• Reveals how occult activity deeply influenced many well-known cultural movements, such as Symbolism, the Decadents, modern music, and the “psychedelic 60s”

During Paris’s Belle Époque (1871-1914), many cultu
May 23, 2020 rated it it was amazing
Quick thoughts through tiredness: I've read a good number of books that cover this time period, the characters involved, the art, and the ideas that clashed and, for me, , "Occult Paris", is the strongest. It's the right book to read if what one is searching for is a well-researched and heavily-detailed accounting of this subject and all its various components. For instance, one recent example to compare: this is not as memorable or competent as Julian Barnes recent work, but it covers a lot mor ...more
May 28, 2019 rated it it was amazing
Extremely well written.

The author loves this history and its characters so much, however, that the reading can become dense. It's not quite academic but requires almost that level of concentration to appreciate.

An true joy to read that brought the times alive for me.

Thank you, Mr. Churton, for your intrigue and fascination with this history and the immense effort of sharing it with us in English.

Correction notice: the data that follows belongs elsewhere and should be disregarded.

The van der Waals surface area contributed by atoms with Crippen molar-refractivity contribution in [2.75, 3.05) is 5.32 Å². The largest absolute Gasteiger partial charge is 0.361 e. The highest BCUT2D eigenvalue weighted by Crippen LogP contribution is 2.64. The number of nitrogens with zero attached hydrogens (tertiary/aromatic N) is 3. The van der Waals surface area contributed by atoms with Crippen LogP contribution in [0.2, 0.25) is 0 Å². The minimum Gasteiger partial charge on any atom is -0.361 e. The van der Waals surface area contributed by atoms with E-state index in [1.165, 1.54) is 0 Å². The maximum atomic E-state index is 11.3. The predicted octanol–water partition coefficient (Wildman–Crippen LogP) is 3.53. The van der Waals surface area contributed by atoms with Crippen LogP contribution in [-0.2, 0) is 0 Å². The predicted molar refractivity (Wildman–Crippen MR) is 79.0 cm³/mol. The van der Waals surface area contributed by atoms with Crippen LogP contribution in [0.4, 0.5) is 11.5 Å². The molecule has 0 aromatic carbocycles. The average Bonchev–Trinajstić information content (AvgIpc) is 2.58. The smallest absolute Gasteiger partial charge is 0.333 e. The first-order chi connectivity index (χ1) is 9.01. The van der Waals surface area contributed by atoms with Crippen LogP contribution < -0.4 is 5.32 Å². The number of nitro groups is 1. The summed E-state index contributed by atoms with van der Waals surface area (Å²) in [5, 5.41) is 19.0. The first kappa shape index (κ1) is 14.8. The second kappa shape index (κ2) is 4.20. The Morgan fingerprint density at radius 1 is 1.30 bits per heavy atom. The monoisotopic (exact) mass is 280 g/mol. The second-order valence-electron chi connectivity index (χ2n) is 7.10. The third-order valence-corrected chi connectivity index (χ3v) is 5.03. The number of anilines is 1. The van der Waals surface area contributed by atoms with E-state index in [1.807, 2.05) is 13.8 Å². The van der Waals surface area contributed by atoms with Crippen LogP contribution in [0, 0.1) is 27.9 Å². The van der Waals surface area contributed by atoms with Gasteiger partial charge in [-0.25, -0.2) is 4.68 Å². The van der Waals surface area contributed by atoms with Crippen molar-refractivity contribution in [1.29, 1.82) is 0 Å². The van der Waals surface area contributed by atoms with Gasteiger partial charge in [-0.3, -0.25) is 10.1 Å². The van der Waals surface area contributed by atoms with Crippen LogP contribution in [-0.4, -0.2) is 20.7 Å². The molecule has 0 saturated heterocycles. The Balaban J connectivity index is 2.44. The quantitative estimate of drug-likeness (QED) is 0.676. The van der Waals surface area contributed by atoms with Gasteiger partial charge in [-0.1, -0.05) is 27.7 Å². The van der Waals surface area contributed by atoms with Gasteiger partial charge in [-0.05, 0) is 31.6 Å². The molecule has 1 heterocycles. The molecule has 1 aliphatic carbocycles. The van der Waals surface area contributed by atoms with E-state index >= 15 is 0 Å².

Leah Denison
Jan 01, 2020 rated it did not like it
One of the worst works of non-fiction i have ever read. I honestly couldn't evem finish it. Tried skipping around to different chapters to see if it got any better, but it was awful throughout. Not a book, just a list of a different name every 3 words. I didn't learn anything. What a fucking let down. This guy needs to find a new profession. ...more
Jun 24, 2017 rated it really liked it
I was very happy to see this book published, as I have been interested in the fin-de-siecle occult revival for many years. It's great to have all this information in one place, especially because I don't read French. My biggest complaint is a stylistic one; Churton is extremely profligate with the use of exclamation points, which is one of my pet peeves. ...more